GUATEMALA CITY – Three Guatemalan judges considering the U.S. extradition request for a former president of the Central American country said in court on Wednesday that the lives of their families had been threatened.
Alfonso Portillo, who governed Guatemala from 2000-2004, is wanted in the United States on charges he used New York banks to launder $70 million in embezzled government funds.
An anonymous caller telephoned the court to say that relatives of the three jurists had been abducted and would be killed if the proceedings were not halted, presiding Judge Morelia Rios said Wednesday from the bench.
“If you don’t suspend the hearing in 15 minutes, we kill them,” a visibly upset Rios said, quoting the caller’s threat against her loved ones and those of colleagues Belgica Deras and Isaias Figueroa.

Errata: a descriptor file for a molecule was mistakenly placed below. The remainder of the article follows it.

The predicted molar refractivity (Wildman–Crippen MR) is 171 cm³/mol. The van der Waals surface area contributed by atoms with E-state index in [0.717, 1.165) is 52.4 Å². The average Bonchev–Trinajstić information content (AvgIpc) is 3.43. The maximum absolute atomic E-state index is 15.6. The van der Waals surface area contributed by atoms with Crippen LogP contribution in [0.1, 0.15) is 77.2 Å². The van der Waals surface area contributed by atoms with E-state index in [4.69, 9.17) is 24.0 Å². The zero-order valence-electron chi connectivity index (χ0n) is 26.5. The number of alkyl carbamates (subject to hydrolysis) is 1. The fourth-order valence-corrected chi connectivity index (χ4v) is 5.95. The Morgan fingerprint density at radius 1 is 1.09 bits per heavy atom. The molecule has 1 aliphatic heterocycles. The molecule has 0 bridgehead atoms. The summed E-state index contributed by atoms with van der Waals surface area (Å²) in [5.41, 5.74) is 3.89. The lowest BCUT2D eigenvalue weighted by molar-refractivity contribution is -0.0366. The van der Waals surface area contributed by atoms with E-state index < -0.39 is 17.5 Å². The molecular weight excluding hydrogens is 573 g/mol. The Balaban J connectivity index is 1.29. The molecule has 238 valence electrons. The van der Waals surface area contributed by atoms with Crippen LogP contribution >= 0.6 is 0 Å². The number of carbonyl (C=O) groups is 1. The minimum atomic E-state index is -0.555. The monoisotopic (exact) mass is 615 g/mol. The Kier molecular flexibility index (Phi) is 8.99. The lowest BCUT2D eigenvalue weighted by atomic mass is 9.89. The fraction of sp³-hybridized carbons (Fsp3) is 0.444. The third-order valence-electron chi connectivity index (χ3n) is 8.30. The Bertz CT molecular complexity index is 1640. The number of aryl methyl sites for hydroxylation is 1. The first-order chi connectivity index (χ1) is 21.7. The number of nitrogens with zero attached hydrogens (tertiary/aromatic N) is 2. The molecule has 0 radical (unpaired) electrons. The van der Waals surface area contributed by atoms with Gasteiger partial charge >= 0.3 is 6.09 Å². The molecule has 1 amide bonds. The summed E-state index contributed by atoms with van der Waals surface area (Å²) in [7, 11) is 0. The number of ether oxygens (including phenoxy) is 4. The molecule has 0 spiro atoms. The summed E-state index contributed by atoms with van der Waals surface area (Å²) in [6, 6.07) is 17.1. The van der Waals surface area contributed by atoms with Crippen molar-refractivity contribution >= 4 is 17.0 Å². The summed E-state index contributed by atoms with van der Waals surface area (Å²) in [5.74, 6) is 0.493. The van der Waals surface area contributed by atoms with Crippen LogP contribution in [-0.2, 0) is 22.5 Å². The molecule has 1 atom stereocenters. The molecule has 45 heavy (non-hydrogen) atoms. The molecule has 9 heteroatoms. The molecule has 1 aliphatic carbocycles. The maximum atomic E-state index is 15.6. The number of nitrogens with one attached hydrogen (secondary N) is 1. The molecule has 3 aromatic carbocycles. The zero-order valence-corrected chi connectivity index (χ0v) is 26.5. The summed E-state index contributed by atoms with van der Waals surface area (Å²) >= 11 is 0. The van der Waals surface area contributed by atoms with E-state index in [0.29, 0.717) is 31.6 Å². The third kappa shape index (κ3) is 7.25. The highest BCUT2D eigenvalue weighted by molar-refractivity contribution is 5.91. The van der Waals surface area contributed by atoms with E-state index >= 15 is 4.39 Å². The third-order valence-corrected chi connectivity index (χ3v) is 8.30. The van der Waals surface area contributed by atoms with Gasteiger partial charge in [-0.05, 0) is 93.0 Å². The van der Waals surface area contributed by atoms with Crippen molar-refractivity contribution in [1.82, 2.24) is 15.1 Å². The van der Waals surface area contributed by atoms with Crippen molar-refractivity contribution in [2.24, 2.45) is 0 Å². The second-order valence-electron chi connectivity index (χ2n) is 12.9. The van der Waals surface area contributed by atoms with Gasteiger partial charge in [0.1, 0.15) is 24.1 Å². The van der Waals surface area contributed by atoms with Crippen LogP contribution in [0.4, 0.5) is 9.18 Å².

At the beginning of the hearing, the judges rejected a motion by defense attorney Telesforo Guerra to postpone the session pending a ruling on Portillo’s legal challenge – before another court – to the constitutionality of the extradition.
But once Rios mentioned the threat, Guerra urged that the session continue, and the proceedings soon resumed amid beefed up security in the courtroom.
Court sources told reporters the judges could render a decision as early as Wednesday, though they have three working days to make their ruling. EFE